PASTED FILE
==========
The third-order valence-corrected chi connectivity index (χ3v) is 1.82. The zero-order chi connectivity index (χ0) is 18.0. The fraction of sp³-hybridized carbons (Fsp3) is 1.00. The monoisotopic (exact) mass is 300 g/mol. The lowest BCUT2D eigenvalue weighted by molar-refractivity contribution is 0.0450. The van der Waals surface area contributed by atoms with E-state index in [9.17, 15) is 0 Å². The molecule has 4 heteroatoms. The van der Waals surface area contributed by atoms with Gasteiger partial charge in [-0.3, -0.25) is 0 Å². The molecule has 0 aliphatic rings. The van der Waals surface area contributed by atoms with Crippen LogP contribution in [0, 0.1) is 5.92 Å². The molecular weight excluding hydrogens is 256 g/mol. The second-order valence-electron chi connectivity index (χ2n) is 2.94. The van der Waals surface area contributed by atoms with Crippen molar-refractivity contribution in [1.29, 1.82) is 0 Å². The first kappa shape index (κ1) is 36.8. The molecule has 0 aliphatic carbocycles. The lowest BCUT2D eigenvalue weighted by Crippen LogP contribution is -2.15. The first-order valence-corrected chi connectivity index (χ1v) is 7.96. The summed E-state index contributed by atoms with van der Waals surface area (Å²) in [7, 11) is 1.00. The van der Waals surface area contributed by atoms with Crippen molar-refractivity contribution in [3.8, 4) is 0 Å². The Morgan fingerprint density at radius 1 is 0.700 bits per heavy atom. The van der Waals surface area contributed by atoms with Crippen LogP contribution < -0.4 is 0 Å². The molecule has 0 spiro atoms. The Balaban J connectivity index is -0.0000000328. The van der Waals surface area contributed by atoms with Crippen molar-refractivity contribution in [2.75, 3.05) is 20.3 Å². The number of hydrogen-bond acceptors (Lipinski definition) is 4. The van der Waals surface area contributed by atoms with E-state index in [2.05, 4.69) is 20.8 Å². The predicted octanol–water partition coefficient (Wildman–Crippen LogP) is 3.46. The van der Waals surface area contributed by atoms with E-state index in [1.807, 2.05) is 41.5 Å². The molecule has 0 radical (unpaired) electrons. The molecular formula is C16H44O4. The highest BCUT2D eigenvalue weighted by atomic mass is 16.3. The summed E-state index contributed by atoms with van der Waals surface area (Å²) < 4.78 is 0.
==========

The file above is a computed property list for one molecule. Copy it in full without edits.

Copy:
The third-order valence-corrected chi connectivity index (χ3v) is 1.82. The zero-order chi connectivity index (χ0) is 18.0. The fraction of sp³-hybridized carbons (Fsp3) is 1.00. The monoisotopic (exact) mass is 300 g/mol. The lowest BCUT2D eigenvalue weighted by molar-refractivity contribution is 0.0450. The van der Waals surface area contributed by atoms with E-state index in [9.17, 15) is 0 Å². The molecule has 4 heteroatoms. The van der Waals surface area contributed by atoms with Gasteiger partial charge in [-0.3, -0.25) is 0 Å². The molecule has 0 aliphatic rings. The van der Waals surface area contributed by atoms with Crippen LogP contribution in [0, 0.1) is 5.92 Å². The molecular weight excluding hydrogens is 256 g/mol. The second-order valence-electron chi connectivity index (χ2n) is 2.94. The van der Waals surface area contributed by atoms with Crippen molar-refractivity contribution in [1.29, 1.82) is 0 Å². The first kappa shape index (κ1) is 36.8. The molecule has 0 aliphatic carbocycles. The lowest BCUT2D eigenvalue weighted by Crippen LogP contribution is -2.15. The first-order valence-corrected chi connectivity index (χ1v) is 7.96. The summed E-state index contributed by atoms with van der Waals surface area (Å²) in [7, 11) is 1.00. The van der Waals surface area contributed by atoms with Crippen molar-refractivity contribution in [3.8, 4) is 0 Å². The Morgan fingerprint density at radius 1 is 0.700 bits per heavy atom. The van der Waals surface area contributed by atoms with Crippen LogP contribution < -0.4 is 0 Å². The molecule has 0 spiro atoms. The Balaban J connectivity index is -0.0000000328. The van der Waals surface area contributed by atoms with Crippen molar-refractivity contribution in [2.75, 3.05) is 20.3 Å². The number of hydrogen-bond acceptors (Lipinski definition) is 4. The van der Waals surface area contributed by atoms with E-state index in [2.05, 4.69) is 20.8 Å². The predicted octanol–water partition coefficient (Wildman–Crippen LogP) is 3.46. The van der Waals surface area contributed by atoms with E-state index in [1.807, 2.05) is 41.5 Å². The molecule has 0 radical (unpaired) electrons. The molecular formula is C16H44O4. The highest BCUT2D eigenvalue weighted by atomic mass is 16.3. The summed E-state index contributed by atoms with van der Waals surface area (Å²) < 4.78 is 0.